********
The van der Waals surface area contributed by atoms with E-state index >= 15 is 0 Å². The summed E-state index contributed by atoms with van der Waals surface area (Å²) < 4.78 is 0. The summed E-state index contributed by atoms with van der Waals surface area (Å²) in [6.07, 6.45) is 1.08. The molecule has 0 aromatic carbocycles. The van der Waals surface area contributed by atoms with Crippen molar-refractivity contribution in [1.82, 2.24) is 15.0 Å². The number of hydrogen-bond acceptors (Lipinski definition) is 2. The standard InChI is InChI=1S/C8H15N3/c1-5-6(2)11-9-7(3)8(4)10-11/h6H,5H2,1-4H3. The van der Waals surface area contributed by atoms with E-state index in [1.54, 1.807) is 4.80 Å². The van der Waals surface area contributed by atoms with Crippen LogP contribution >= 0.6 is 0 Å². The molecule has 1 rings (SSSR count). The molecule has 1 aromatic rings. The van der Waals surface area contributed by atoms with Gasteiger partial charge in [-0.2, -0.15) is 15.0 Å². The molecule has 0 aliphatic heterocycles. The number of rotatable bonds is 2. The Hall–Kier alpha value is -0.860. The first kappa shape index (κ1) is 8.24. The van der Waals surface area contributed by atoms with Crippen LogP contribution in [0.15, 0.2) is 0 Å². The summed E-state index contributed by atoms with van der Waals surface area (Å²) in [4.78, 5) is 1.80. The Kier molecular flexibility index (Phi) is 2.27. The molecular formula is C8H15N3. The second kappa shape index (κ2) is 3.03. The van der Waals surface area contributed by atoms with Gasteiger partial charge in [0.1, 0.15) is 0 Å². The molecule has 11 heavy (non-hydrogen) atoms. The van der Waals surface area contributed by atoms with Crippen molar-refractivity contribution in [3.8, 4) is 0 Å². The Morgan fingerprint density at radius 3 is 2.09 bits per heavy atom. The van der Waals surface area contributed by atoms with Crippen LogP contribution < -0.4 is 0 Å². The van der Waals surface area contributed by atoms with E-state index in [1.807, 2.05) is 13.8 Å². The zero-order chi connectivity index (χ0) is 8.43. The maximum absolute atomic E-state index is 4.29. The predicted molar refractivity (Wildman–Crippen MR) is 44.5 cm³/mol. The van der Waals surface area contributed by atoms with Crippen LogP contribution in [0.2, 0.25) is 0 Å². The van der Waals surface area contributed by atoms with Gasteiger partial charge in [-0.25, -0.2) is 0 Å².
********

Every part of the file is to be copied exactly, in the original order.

The van der Waals surface area contributed by atoms with E-state index >= 15 is 0 Å². The summed E-state index contributed by atoms with van der Waals surface area (Å²) < 4.78 is 0. The summed E-state index contributed by atoms with van der Waals surface area (Å²) in [6.07, 6.45) is 1.08. The molecule has 0 aromatic carbocycles. The van der Waals surface area contributed by atoms with Crippen molar-refractivity contribution in [1.82, 2.24) is 15.0 Å². The number of hydrogen-bond acceptors (Lipinski definition) is 2. The standard InChI is InChI=1S/C8H15N3/c1-5-6(2)11-9-7(3)8(4)10-11/h6H,5H2,1-4H3. The van der Waals surface area contributed by atoms with E-state index in [1.54, 1.807) is 4.80 Å². The van der Waals surface area contributed by atoms with Crippen LogP contribution >= 0.6 is 0 Å². The molecule has 1 rings (SSSR count). The molecule has 1 aromatic rings. The van der Waals surface area contributed by atoms with Gasteiger partial charge in [-0.2, -0.15) is 15.0 Å². The molecule has 0 aliphatic heterocycles. The number of rotatable bonds is 2. The Hall–Kier alpha value is -0.860. The first kappa shape index (κ1) is 8.24. The van der Waals surface area contributed by atoms with Crippen LogP contribution in [0.15, 0.2) is 0 Å². The summed E-state index contributed by atoms with van der Waals surface area (Å²) in [4.78, 5) is 1.80. The Kier molecular flexibility index (Phi) is 2.27. The molecular formula is C8H15N3. The second kappa shape index (κ2) is 3.03. The van der Waals surface area contributed by atoms with Gasteiger partial charge in [0.1, 0.15) is 0 Å². The molecule has 11 heavy (non-hydrogen) atoms. The van der Waals surface area contributed by atoms with Crippen molar-refractivity contribution in [3.8, 4) is 0 Å². The Morgan fingerprint density at radius 3 is 2.09 bits per heavy atom. The van der Waals surface area contributed by atoms with Crippen LogP contribution < -0.4 is 0 Å². The van der Waals surface area contributed by atoms with E-state index in [1.807, 2.05) is 13.8 Å². The zero-order chi connectivity index (χ0) is 8.43. The maximum absolute atomic E-state index is 4.29. The predicted molar refractivity (Wildman–Crippen MR) is 44.5 cm³/mol. The van der Waals surface area contributed by atoms with Crippen LogP contribution in [0.2, 0.25) is 0 Å². The van der Waals surface area contributed by atoms with Gasteiger partial charge in [-0.25, -0.2) is 0 Å².